The Behavioral Model for Vulnerable Populations (Fig. 1 [7];) guided the exploration during the FGDs and the analysis. This was based on the assumption that several factors determine the use of services [1, 2]. In Table 2, we present the main features of this model.

Fig. 1
figure1

Behavioural model of health service use by adolescents with perinatal depression

Data analysis

All transcripts were analyzed using content analysis of themes that emerged from the FGDs [5]. Interpretation of the text data was guided by our conceptual model. This was achieved through the systematic classification process of coding and avoidance of preconceived categories [15]. This allowed for inductive categorization development according to themes and the emergence of insights into the data [15, 19]. Initial primary codes were created by LK from the interview guide under the thematic headings and then applied to the transcriptions. LK and DA independently coded the texts that reflect the utilization pattern of the then adolescents. Dissenting codes were resolved through consensus. Emerging recurrent themes were managed to avoid repetition. LK who holds a Ph.D. in medical sociology, and currently a senior research fellow, and an adjunct associate professor of Sociology, with years of experience in the conduct and analysis of qualitative interviews carried out the data analysis. Her social science background influenced the entire process of analysis to ensure objective in reporting of study findings. The interpretation of results carried out by LK, IB, DA, AB, PYC and OG (who had various background), thus allowing for the unbiased presentation of the data findings. This analysis led to the development of a descriptive account focused on identifying key variables and bringing out the range and diversity for each subject heading [23].

Results

We contacted 24 mothers, and while all accepted our invitation to participate in the FGDs, only a total of seven teen (71%), actually took part in the interviews. For the care provider groups, we contacted twenty-six (26) persons on the phone, out of which one, declined our invitation to participate at the last minute because of an emergency work commitment resulting in 96% participation. The care providers were comprised of 3 men whose views did not differ from those of the women and neither was there any obvious gender tension during the FGDs. The results are organized below according to the constituent factors of the Behavioral Model.

Predisposing factors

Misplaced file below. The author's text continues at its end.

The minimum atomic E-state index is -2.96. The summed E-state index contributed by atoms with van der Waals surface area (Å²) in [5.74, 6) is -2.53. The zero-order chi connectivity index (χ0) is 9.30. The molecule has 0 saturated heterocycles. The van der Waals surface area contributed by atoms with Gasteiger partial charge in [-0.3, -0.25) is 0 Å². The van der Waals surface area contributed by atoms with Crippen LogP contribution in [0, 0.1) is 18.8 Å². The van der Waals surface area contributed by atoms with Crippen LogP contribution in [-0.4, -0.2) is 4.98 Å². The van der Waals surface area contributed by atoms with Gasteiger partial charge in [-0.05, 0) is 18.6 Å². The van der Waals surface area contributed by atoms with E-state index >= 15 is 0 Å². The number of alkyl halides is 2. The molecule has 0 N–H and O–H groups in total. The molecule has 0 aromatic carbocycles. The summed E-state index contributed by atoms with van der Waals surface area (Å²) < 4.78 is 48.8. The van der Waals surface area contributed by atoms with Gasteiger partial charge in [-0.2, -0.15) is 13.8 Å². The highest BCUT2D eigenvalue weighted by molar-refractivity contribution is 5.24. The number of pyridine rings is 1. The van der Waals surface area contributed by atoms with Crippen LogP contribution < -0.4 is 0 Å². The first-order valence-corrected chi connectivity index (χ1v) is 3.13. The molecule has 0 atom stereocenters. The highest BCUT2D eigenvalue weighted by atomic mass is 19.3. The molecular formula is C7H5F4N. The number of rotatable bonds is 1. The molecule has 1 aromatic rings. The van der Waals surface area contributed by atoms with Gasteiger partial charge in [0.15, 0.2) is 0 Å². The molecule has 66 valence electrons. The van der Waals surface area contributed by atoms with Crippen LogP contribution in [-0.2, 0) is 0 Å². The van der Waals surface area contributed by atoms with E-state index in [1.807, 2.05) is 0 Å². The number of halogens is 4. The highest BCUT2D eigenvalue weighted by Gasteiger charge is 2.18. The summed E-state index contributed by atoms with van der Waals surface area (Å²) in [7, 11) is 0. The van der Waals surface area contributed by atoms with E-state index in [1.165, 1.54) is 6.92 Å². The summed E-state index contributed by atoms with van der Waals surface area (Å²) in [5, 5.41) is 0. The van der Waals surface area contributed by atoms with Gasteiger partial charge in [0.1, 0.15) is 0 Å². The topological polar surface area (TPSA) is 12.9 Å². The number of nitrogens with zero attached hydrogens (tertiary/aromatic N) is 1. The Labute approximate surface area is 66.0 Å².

The demographic details of the participants are shown in Table 3. The mean age of the mothers was 22 ± 1.1 years, and their mean years of education (highest level of educational attainment) was 11.2 ± 1.7 years. Most of the mothers (11) and their partners (13) were low-income earners. The Maternal and Child Health care (MCHC) providers had a mean age of 49 ± 4.8 years; the majority were female and married. All the adolescents reported that care for their pregnancies was the reason they made their first visits to the clinics. Analysis of the FGD transcripts revealed some key findings to support, illustrate and illuminate the ideas and experiences of participants [25].

Table 3 Demographic characteristics of FGD Participants (N = 42)

Health beliefs

All FGD participants (mothers and providers), reported that the primary reason the mothers attended clinic appointments for the treatment of perinatal depression was the perceived usefulness of the care received for the condition. All of the mothers reported no knowledge of having depression before they visited the antenatal clinic (ANC), where they were recruited into the trial following screening for depression. Their reports specifically showed they lacked the awareness of the nature of depression and its symptoms, which they mostly thought to be normal features of pregnancy.

Enabling factors

We present the enabling factors of healthcare utilization of the FGD participants with a focus on the mothers’ experiences as they interacted with service and clinic staff. The women reported the availability of care for perinatal at the primary care level was an essential enabling factor in healthcare utilization for the adolescents.

“I met matron [name] and she gave me hope. She told me I had a sickness of the mind that made me sad… and that I will get better with time and I did. I like her a lot” (FGD Mothers group 1).

The mothers described how they overcame self and social stigma relating to their early pregnancy to access available care. They reported that increased visits to the health facility resulted in improved clinical conditions, which encouraged their continuing use of healthcare services.